Moments between isolation
By Bobby Yip
Those who have visited Hong Kong know how packed the buildings are, how busy the traffic is and how quickly people walk. When there was a global photo project on the world’s population reaching 7 billion, the first image that came to my mind was Mong Kok – one of the most crowded places in the world. The Guinness World Records lists Mong Kok as having a population density of 130,000 per square km or 340,000 per square mile.
Unlike the two high class shopping districts for tourists, Causeway Bay on the island side and Tsim Sha Tsui in Kowloon Peninsula, complete with world famous fashion brands, Mong Kok has a more authentic feel of the territory. Here you will find older residential buildings, smaller stores of all kinds with tags displaying cheaper prices. It’s packed with people on the pavements, crossing the streets and even sitting on the ground.
I tried to illustrate my feelings by showing many of those walking past, isolated; seeing what happened within a split second of this isolation.
One of the two approaches I used was with a slow shutter speed, holding the camera steady on my face or supported by concrete. In others I shot with a fast shutter speed, observing the subject but not through the viewfinder while clicking the shutter. In this case the camera settings, including focus, were pre-set.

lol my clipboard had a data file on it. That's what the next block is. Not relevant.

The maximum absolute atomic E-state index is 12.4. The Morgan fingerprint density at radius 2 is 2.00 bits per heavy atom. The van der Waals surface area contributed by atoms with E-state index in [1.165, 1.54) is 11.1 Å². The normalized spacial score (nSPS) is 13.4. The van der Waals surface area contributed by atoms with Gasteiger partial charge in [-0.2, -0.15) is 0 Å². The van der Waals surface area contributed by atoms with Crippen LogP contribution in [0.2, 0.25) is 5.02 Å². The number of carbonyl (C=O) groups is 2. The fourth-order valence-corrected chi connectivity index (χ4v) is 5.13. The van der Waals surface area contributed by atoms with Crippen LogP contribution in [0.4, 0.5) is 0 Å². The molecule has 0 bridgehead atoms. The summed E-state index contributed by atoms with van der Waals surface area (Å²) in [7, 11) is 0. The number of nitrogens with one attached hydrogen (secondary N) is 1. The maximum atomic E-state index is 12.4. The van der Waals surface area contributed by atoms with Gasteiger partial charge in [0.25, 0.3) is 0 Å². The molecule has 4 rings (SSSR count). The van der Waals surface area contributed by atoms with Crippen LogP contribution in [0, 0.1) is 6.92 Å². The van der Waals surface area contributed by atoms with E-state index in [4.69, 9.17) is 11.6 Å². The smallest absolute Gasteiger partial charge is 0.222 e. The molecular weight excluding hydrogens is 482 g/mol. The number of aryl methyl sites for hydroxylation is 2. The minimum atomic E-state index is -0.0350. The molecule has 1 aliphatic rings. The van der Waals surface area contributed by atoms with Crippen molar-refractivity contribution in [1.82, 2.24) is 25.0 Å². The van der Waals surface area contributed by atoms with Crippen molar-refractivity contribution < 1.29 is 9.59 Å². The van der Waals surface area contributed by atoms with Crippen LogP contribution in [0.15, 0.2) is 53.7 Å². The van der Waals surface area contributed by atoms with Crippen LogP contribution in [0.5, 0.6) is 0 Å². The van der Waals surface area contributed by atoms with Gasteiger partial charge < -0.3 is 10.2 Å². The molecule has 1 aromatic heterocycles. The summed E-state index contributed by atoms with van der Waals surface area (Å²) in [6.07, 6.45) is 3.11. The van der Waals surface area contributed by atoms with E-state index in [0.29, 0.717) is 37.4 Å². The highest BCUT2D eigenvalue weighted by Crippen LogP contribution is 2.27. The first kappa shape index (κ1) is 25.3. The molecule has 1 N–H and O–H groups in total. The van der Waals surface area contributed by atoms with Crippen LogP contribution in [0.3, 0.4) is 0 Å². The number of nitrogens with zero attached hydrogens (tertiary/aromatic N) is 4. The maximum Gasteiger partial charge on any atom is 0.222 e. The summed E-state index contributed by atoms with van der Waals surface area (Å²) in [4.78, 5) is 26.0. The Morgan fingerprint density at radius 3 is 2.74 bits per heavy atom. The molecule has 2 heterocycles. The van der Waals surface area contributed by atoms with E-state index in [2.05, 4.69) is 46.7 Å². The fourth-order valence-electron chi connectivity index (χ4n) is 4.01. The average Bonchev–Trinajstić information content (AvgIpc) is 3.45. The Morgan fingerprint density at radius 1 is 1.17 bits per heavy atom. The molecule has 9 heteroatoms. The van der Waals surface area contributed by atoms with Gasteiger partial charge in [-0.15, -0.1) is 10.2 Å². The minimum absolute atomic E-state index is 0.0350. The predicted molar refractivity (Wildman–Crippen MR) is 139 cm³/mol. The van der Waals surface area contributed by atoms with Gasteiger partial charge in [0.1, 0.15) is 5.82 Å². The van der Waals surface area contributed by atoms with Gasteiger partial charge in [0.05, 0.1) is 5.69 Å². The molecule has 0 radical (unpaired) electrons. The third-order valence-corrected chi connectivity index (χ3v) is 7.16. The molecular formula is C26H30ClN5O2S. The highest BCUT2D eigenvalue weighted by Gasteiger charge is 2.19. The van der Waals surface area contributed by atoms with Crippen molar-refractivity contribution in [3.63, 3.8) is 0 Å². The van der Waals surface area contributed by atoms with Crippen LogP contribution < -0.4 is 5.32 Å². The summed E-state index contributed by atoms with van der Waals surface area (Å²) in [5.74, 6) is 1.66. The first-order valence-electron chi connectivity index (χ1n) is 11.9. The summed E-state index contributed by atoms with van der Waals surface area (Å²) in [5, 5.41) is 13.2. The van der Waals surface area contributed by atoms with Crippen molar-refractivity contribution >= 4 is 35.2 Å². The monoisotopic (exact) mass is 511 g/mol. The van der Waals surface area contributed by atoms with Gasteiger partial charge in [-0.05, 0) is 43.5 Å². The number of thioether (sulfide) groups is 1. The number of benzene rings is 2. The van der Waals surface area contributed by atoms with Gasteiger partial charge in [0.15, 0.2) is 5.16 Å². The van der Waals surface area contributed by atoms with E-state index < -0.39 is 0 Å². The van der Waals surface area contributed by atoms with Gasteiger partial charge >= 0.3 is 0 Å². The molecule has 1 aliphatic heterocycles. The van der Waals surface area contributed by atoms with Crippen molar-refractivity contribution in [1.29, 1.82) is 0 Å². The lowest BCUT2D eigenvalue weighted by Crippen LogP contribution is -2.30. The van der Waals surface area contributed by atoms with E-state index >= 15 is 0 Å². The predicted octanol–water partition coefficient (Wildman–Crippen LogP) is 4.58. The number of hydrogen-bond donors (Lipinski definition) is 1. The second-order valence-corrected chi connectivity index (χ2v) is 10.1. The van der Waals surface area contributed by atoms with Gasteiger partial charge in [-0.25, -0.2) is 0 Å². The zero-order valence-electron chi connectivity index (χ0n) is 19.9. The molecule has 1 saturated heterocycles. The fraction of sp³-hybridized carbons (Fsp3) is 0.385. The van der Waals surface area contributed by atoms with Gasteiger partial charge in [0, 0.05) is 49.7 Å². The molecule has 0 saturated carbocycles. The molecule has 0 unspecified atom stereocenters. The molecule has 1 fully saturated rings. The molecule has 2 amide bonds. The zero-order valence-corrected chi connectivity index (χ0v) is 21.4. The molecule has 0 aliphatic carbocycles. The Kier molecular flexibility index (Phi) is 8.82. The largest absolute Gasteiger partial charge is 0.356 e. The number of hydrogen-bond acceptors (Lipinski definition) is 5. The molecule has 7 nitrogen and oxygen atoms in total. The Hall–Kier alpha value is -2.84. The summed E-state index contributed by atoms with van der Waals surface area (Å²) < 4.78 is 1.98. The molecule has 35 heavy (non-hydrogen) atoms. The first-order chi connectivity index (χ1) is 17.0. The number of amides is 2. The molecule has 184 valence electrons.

I admire the Henri Cartier-Bresson approach of street photography in catching the decisive moment so a high-speed motor drive was not a must here. But the difference between Paris in 1930’s and Hong Kong in 2011 is that so many people are walking in front of you or blocking the view. Though I like the perspective of a standard lens like Cartier-Bresson, there was just no space for me to step back (too many people) and capturing a person’s full length with a standard lens is nearly impossible. So, I attached my full-frame camera with a super wide angle lens without a lens hood on it so I could move around as freely. The super-wide angle perspective also helped to depict the isolation.
There is a lot to be seen on the streets. It’s always nice to grab one or two nice snapshots in between routine assignments as “an exercise of eye judgment”, as that master of street photography on the 1930s Paris street once said.